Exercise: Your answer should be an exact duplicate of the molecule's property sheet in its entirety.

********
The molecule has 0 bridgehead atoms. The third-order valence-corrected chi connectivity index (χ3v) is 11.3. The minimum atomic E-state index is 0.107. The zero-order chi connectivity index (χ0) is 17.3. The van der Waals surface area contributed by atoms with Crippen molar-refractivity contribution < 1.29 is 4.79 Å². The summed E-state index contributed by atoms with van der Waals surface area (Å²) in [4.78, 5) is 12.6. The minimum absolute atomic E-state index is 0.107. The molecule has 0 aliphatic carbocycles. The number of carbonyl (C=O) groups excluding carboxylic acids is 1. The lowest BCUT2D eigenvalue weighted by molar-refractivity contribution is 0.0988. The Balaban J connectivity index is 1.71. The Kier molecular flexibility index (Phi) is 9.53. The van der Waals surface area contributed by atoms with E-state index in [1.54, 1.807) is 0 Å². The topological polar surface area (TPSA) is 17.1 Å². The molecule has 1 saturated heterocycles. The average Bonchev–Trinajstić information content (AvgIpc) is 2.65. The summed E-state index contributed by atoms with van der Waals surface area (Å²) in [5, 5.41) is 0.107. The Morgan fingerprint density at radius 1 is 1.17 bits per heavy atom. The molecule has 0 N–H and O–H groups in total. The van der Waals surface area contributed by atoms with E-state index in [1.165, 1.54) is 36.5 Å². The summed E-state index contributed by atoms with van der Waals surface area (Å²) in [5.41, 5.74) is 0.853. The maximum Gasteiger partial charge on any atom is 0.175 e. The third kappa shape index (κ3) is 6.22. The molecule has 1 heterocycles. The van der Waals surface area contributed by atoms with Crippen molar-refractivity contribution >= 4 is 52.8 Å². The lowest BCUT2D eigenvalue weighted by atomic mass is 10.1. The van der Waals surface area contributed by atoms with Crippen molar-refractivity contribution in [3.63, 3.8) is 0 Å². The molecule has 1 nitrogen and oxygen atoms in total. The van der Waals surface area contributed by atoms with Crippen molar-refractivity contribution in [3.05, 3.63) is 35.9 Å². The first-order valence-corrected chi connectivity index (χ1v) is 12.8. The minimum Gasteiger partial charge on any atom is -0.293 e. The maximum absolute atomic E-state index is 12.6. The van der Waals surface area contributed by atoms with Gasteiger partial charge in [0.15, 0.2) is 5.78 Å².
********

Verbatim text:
The molecule has 0 bridgehead atoms. The third-order valence-corrected chi connectivity index (χ3v) is 11.3. The minimum atomic E-state index is 0.107. The zero-order chi connectivity index (χ0) is 17.3. The van der Waals surface area contributed by atoms with Crippen molar-refractivity contribution < 1.29 is 4.79 Å². The summed E-state index contributed by atoms with van der Waals surface area (Å²) in [4.78, 5) is 12.6. The minimum absolute atomic E-state index is 0.107. The molecule has 0 aliphatic carbocycles. The number of carbonyl (C=O) groups excluding carboxylic acids is 1. The lowest BCUT2D eigenvalue weighted by molar-refractivity contribution is 0.0988. The Balaban J connectivity index is 1.71. The Kier molecular flexibility index (Phi) is 9.53. The van der Waals surface area contributed by atoms with E-state index in [1.54, 1.807) is 0 Å². The topological polar surface area (TPSA) is 17.1 Å². The molecule has 1 saturated heterocycles. The average Bonchev–Trinajstić information content (AvgIpc) is 2.65. The summed E-state index contributed by atoms with van der Waals surface area (Å²) in [5, 5.41) is 0.107. The Morgan fingerprint density at radius 1 is 1.17 bits per heavy atom. The molecule has 0 N–H and O–H groups in total. The van der Waals surface area contributed by atoms with E-state index in [1.165, 1.54) is 36.5 Å². The summed E-state index contributed by atoms with van der Waals surface area (Å²) in [5.41, 5.74) is 0.853. The maximum Gasteiger partial charge on any atom is 0.175 e. The third kappa shape index (κ3) is 6.22. The molecule has 1 heterocycles. The van der Waals surface area contributed by atoms with Crippen molar-refractivity contribution >= 4 is 52.8 Å². The lowest BCUT2D eigenvalue weighted by atomic mass is 10.1. The van der Waals surface area contributed by atoms with Crippen molar-refractivity contribution in [3.63, 3.8) is 0 Å². The molecule has 1 nitrogen and oxygen atoms in total. The van der Waals surface area contributed by atoms with Crippen molar-refractivity contribution in [3.05, 3.63) is 35.9 Å². The first-order valence-corrected chi connectivity index (χ1v) is 12.8. The minimum Gasteiger partial charge on any atom is -0.293 e. The maximum absolute atomic E-state index is 12.6. The van der Waals surface area contributed by atoms with Gasteiger partial charge in [0.15, 0.2) is 5.78 Å².